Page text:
Micah* is a 9-month-old, previously healthy boy who was admitted from the pediatric emergency department with rhinovirus and respiratory syncytial virus infection (RSV) bronchiolitis. He is working harder and harder to breathe, and there are concerns that he may need a breathing tube. As with other children in a similar situation, he is expected to make a complete recovery after supportive care. His mother is at his bedside, crying.
Dani is a 2-year-old girl in the cardiac intensive care unit (ICU). She has had multiple surgeries on her heart that left her critically ill. Her chest was open, covered only by a sterile sheet of plastic. She was successfully taken off the heart lung bypass machine (ECMO circuit) the day before, but today she is in trouble. Her breathing tube is completely blocked by thick bloody secretions, her oxygen levels plummet, and her heart stops.
Jay is a 3-year-old boy who was on vacation with his family when he nearly drowned in a pool after being under water for an unknown amount of time. He received CPR for 30-40 minutes. He was admitted to the pediatric ICU five days ago and has progressed to the point where brain death is the likely outcome. The pediatric neurologist has performed the first of two required brain death tests. The family refuses the second exam, as they feel that God has told them to wait.
Three cases, with three very likely different outcomes. How can a Seventh-day Adventist health practitioner provide customized spiritual care in situations like these? How do you provide spiritual care to patients and their families in that extremely emotionally charged setting?
These are two of the key questions Loma Linda University Hospital (LLUH) ICU pediatrician Merrick Lopez set out to answer during his presentation at the 2022 Adventist Medical Evangelism Network (AMEN) conference in Myrtle Beach, South Carolina, United States, on October 28.
Three Key Elements
Lopez, who has worked at LLUH for 24 years and currently is medical director of the 25-bed pediatric ICU, has seen it all. Children who are admitted to his ward suffer respiratory illnesses, septic shock, cardiac arrest, and diabetes comma, among other life-threatening conditions. The little patients’ families are usually there too. There is tension in the air. Everything is emotionally charged. How do you provide spiritual care in that context? Lopez asked.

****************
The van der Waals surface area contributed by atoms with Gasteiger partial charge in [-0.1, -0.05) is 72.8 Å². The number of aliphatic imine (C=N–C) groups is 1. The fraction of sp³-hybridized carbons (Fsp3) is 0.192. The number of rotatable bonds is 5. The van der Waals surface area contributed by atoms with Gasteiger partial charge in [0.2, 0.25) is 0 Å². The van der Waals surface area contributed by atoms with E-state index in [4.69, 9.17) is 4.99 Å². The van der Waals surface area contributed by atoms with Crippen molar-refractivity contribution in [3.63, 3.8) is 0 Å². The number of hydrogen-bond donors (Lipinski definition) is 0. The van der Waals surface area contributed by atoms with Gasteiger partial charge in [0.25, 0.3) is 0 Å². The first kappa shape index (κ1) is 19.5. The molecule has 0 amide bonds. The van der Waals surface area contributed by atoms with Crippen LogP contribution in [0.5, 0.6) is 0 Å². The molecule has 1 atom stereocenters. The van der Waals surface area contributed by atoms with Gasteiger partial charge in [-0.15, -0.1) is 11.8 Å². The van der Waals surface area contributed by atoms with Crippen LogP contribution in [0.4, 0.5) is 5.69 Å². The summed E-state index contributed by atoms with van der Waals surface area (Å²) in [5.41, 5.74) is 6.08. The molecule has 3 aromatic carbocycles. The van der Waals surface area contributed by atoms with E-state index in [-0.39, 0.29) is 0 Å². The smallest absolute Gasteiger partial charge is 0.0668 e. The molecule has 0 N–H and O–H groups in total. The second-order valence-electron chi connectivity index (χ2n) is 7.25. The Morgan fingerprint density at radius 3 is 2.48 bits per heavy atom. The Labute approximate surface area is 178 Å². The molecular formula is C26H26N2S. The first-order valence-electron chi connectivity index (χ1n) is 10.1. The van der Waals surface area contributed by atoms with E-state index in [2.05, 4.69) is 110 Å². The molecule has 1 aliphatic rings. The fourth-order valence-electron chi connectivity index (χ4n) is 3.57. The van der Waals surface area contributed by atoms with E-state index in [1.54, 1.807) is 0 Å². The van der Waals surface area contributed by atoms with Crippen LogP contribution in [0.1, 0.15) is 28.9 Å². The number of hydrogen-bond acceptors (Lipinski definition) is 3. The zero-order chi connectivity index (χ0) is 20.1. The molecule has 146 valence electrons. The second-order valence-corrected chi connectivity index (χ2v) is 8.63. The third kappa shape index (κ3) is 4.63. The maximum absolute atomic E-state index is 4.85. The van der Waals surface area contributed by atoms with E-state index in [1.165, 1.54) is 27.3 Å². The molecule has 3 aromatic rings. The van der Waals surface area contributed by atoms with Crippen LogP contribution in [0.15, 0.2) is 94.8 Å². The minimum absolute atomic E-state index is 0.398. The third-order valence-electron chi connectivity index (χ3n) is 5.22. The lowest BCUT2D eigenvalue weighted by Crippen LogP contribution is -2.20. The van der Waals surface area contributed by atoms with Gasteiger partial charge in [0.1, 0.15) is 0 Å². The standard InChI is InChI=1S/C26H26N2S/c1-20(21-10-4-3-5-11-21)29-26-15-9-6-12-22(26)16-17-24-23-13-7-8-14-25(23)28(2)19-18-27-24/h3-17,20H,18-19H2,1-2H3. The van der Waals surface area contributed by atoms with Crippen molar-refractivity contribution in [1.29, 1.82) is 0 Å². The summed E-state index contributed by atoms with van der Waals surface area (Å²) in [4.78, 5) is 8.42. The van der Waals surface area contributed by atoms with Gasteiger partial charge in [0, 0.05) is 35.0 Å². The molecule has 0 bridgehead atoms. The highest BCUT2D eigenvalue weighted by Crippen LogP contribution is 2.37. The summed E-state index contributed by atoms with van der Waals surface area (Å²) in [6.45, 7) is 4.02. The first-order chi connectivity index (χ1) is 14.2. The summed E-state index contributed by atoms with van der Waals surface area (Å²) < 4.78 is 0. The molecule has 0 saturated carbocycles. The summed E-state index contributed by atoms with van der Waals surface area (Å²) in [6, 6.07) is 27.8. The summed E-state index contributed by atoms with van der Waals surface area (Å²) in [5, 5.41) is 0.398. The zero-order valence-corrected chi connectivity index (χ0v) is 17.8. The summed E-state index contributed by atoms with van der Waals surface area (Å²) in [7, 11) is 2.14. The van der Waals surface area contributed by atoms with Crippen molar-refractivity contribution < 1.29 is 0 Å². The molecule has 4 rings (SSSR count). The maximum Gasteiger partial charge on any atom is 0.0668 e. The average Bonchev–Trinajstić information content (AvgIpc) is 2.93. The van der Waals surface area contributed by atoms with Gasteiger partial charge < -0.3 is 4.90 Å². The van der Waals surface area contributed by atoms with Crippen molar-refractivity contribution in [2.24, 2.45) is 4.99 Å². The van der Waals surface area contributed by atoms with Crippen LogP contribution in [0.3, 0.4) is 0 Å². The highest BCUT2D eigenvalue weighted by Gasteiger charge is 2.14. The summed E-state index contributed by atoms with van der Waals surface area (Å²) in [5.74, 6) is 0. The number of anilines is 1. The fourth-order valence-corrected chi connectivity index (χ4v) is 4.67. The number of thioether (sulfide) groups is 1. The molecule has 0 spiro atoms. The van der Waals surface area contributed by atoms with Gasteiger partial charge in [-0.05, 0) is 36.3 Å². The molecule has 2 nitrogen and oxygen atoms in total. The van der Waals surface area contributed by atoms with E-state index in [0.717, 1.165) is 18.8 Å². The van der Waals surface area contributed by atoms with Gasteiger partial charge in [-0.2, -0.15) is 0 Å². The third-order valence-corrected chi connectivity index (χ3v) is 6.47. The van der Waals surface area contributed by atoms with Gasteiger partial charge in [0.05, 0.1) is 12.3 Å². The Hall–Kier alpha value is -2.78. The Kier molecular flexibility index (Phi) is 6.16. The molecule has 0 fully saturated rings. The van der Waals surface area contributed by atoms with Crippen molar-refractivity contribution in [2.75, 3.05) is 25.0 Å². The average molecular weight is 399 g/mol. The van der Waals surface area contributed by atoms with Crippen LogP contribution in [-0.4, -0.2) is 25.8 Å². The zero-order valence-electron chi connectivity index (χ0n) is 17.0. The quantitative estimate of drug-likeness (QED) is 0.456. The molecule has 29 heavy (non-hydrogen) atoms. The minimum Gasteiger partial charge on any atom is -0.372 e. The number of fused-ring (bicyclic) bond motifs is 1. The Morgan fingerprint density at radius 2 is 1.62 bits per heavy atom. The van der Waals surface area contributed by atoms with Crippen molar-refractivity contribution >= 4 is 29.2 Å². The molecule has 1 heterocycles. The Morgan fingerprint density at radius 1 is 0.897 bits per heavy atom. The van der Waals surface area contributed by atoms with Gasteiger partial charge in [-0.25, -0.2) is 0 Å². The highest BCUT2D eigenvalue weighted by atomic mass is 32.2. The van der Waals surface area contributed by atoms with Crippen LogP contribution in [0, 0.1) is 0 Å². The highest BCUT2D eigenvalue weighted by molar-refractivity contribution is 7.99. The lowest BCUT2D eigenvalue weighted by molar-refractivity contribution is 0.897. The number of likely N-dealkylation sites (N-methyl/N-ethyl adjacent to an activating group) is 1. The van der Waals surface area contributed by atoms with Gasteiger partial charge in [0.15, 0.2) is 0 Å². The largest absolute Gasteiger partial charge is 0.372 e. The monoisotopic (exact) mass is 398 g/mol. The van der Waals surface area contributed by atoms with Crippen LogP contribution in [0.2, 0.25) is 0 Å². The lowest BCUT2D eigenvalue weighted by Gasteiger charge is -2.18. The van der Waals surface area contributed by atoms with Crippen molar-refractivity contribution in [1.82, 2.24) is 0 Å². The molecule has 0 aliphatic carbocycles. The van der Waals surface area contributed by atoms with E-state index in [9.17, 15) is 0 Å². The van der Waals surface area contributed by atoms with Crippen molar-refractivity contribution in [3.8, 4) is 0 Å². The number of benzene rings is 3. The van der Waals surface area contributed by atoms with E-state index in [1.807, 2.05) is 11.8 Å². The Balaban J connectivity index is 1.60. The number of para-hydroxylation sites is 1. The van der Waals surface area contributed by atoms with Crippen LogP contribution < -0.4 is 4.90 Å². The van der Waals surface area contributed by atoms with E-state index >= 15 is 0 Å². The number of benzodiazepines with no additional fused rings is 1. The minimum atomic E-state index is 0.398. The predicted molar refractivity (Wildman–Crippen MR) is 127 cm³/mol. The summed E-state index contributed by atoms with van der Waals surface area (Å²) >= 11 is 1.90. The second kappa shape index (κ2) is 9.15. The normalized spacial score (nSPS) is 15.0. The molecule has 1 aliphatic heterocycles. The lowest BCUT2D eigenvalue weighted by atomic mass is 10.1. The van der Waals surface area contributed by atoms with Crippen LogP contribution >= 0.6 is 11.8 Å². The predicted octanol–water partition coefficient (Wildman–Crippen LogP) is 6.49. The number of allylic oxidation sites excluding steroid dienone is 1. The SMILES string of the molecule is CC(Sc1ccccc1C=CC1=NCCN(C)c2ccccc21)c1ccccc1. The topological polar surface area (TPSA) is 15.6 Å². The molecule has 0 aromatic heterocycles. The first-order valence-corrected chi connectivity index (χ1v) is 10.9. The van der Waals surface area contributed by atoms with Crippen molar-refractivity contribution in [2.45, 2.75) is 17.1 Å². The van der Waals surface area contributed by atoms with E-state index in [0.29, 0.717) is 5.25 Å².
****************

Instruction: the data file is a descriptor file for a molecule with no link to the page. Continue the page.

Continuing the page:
He suggested three key elements that can help physicians provide spiritual care.
First, be present, he advised. This includes getting to the patient’s level, sitting down with them and making eye contact. “Being present is essential. Jesus was present. He would stop to make a difference,” Lopez said.
Sometimes, Lopez acknowledged, practitioners like him feel forced to run from room to room seeing patients. But it is in those moments that they should make a point in stopping to talk and be with the patient’s family.
Second, Lopez suggested getting to know the person or family, getting to know their particular story. “Providing spiritual care in this context involves compassion, presence, listening, and encouragement of realistic hope, and might not necessarily include any discussion of God and religion,” he said.
It also includes seeking first to understand before being understood, Lopez said.
Lopez referenced the CLEAR Whole Person Care ® Model, which seeks to create an atmosphere of compassion exemplified by the teaching and healing ministry of Jesus Christ. CLEAR stands for Connect (connecting intentionally with God, self, and others); Listen (being fully present in a sacred time of sharing); Explore (inviting whole person conversations); Acknowledge (empathizing and communicating understanding); and Respond (sharing resources that affirm strength and offer hope).
Finally, Lopez suggested performing a spiritual assessment to know where a patient’s family stands in regard to spiritual matters. It includes listening (Have they indicated that prayer or faith is meaningful to them?); asking what support system they have (family, church, etc.) and what is the most meaningful for them; and looking (to see whether there are religious artifacts such as Bibles, pictures, etc.).